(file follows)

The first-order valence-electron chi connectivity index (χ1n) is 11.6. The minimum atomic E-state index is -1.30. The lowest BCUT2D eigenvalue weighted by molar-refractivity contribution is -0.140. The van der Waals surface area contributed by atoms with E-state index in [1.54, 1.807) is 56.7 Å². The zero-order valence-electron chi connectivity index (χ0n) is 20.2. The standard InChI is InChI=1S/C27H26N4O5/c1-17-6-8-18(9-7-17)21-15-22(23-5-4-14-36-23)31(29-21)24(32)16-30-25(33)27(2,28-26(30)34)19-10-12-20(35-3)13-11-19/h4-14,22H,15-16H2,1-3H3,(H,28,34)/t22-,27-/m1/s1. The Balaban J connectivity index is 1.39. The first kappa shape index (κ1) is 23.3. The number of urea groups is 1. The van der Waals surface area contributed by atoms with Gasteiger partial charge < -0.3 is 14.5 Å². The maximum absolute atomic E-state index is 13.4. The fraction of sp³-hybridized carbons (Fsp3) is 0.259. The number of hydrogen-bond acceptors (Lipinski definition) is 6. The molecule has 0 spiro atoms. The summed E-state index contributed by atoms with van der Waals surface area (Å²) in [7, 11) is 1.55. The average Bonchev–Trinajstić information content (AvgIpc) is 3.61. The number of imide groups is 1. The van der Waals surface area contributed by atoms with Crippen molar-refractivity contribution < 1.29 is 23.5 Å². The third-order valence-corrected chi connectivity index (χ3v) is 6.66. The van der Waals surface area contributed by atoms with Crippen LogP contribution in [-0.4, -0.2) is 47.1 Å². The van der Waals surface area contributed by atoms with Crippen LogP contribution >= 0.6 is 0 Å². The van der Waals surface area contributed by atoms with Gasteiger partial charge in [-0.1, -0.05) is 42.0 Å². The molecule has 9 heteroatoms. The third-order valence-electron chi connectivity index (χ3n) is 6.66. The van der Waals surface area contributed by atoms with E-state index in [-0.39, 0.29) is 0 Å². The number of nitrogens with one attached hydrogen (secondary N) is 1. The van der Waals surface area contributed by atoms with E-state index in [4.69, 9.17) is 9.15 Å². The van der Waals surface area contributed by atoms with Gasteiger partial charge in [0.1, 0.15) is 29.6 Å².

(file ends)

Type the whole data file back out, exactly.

The first-order valence-electron chi connectivity index (χ1n) is 11.6. The minimum atomic E-state index is -1.30. The lowest BCUT2D eigenvalue weighted by molar-refractivity contribution is -0.140. The van der Waals surface area contributed by atoms with E-state index in [1.54, 1.807) is 56.7 Å². The zero-order valence-electron chi connectivity index (χ0n) is 20.2. The standard InChI is InChI=1S/C27H26N4O5/c1-17-6-8-18(9-7-17)21-15-22(23-5-4-14-36-23)31(29-21)24(32)16-30-25(33)27(2,28-26(30)34)19-10-12-20(35-3)13-11-19/h4-14,22H,15-16H2,1-3H3,(H,28,34)/t22-,27-/m1/s1. The Balaban J connectivity index is 1.39. The first kappa shape index (κ1) is 23.3. The number of urea groups is 1. The van der Waals surface area contributed by atoms with Gasteiger partial charge < -0.3 is 14.5 Å². The maximum absolute atomic E-state index is 13.4. The fraction of sp³-hybridized carbons (Fsp3) is 0.259. The number of hydrogen-bond acceptors (Lipinski definition) is 6. The molecule has 0 spiro atoms. The summed E-state index contributed by atoms with van der Waals surface area (Å²) in [7, 11) is 1.55. The average Bonchev–Trinajstić information content (AvgIpc) is 3.61. The number of imide groups is 1. The van der Waals surface area contributed by atoms with Crippen molar-refractivity contribution < 1.29 is 23.5 Å². The third-order valence-corrected chi connectivity index (χ3v) is 6.66. The van der Waals surface area contributed by atoms with Crippen LogP contribution in [-0.4, -0.2) is 47.1 Å². The van der Waals surface area contributed by atoms with Crippen LogP contribution >= 0.6 is 0 Å². The van der Waals surface area contributed by atoms with Gasteiger partial charge in [-0.1, -0.05) is 42.0 Å². The molecule has 9 heteroatoms. The third-order valence-electron chi connectivity index (χ3n) is 6.66. The van der Waals surface area contributed by atoms with E-state index in [-0.39, 0.29) is 0 Å². The number of nitrogens with one attached hydrogen (secondary N) is 1. The van der Waals surface area contributed by atoms with E-state index in [4.69, 9.17) is 9.15 Å². The van der Waals surface area contributed by atoms with Gasteiger partial charge in [0.1, 0.15) is 29.6 Å².